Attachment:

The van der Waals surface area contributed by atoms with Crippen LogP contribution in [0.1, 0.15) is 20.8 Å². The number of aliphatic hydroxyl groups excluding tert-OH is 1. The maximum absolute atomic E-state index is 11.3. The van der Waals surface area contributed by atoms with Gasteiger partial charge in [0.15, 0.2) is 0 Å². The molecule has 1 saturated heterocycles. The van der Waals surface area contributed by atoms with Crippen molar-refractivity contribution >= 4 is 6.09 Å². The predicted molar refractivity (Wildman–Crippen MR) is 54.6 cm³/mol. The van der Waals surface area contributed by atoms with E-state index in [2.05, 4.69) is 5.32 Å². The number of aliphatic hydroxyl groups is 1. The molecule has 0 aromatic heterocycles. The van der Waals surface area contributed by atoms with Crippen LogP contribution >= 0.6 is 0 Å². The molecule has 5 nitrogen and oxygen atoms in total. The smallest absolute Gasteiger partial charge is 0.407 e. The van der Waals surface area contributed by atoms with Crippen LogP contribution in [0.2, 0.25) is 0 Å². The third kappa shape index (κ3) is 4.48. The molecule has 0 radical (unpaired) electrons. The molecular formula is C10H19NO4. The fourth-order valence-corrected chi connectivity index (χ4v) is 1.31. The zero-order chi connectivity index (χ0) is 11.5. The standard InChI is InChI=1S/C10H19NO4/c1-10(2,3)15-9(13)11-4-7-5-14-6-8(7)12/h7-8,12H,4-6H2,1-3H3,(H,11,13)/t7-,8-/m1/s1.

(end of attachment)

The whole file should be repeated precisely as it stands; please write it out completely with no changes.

The van der Waals surface area contributed by atoms with Crippen LogP contribution in [0.1, 0.15) is 20.8 Å². The number of aliphatic hydroxyl groups excluding tert-OH is 1. The maximum absolute atomic E-state index is 11.3. The van der Waals surface area contributed by atoms with Gasteiger partial charge in [0.15, 0.2) is 0 Å². The molecule has 1 saturated heterocycles. The van der Waals surface area contributed by atoms with Crippen molar-refractivity contribution >= 4 is 6.09 Å². The predicted molar refractivity (Wildman–Crippen MR) is 54.6 cm³/mol. The van der Waals surface area contributed by atoms with E-state index in [2.05, 4.69) is 5.32 Å². The number of aliphatic hydroxyl groups is 1. The molecule has 0 aromatic heterocycles. The van der Waals surface area contributed by atoms with Crippen LogP contribution >= 0.6 is 0 Å². The molecule has 5 nitrogen and oxygen atoms in total. The smallest absolute Gasteiger partial charge is 0.407 e. The van der Waals surface area contributed by atoms with Crippen LogP contribution in [0.2, 0.25) is 0 Å². The third kappa shape index (κ3) is 4.48. The molecule has 0 radical (unpaired) electrons. The molecular formula is C10H19NO4. The fourth-order valence-corrected chi connectivity index (χ4v) is 1.31. The zero-order chi connectivity index (χ0) is 11.5. The standard InChI is InChI=1S/C10H19NO4/c1-10(2,3)15-9(13)11-4-7-5-14-6-8(7)12/h7-8,12H,4-6H2,1-3H3,(H,11,13)/t7-,8-/m1/s1.